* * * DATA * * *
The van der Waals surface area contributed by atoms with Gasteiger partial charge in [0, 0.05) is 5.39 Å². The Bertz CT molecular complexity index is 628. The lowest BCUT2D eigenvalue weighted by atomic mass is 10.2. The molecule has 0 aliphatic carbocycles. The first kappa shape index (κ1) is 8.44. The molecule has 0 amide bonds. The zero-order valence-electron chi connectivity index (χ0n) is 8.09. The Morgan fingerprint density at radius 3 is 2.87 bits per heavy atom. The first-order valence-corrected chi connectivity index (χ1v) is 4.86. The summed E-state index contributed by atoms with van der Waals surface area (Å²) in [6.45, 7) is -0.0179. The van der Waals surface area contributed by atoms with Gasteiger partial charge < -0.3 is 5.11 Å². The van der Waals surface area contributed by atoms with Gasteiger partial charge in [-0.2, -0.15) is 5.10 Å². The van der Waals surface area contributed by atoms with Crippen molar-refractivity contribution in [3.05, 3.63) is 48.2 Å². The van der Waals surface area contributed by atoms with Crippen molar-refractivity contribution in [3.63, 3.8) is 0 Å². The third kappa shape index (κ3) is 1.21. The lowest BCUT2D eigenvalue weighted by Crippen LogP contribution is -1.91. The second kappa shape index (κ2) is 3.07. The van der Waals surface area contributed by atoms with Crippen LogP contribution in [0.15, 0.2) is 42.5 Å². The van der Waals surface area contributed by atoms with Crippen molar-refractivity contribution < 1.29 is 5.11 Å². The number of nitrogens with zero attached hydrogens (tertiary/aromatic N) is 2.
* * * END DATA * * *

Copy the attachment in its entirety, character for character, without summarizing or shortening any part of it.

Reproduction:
The van der Waals surface area contributed by atoms with Gasteiger partial charge in [0, 0.05) is 5.39 Å². The Bertz CT molecular complexity index is 628. The lowest BCUT2D eigenvalue weighted by atomic mass is 10.2. The molecule has 0 aliphatic carbocycles. The first kappa shape index (κ1) is 8.44. The molecule has 0 amide bonds. The zero-order valence-electron chi connectivity index (χ0n) is 8.09. The Morgan fingerprint density at radius 3 is 2.87 bits per heavy atom. The first-order valence-corrected chi connectivity index (χ1v) is 4.86. The summed E-state index contributed by atoms with van der Waals surface area (Å²) in [6.45, 7) is -0.0179. The van der Waals surface area contributed by atoms with Gasteiger partial charge < -0.3 is 5.11 Å². The van der Waals surface area contributed by atoms with Gasteiger partial charge in [-0.2, -0.15) is 5.10 Å². The van der Waals surface area contributed by atoms with Crippen molar-refractivity contribution in [3.05, 3.63) is 48.2 Å². The van der Waals surface area contributed by atoms with Crippen molar-refractivity contribution in [3.63, 3.8) is 0 Å². The third kappa shape index (κ3) is 1.21. The lowest BCUT2D eigenvalue weighted by Crippen LogP contribution is -1.91. The second kappa shape index (κ2) is 3.07. The van der Waals surface area contributed by atoms with Crippen LogP contribution in [0.15, 0.2) is 42.5 Å². The van der Waals surface area contributed by atoms with Crippen molar-refractivity contribution < 1.29 is 5.11 Å². The number of nitrogens with zero attached hydrogens (tertiary/aromatic N) is 2.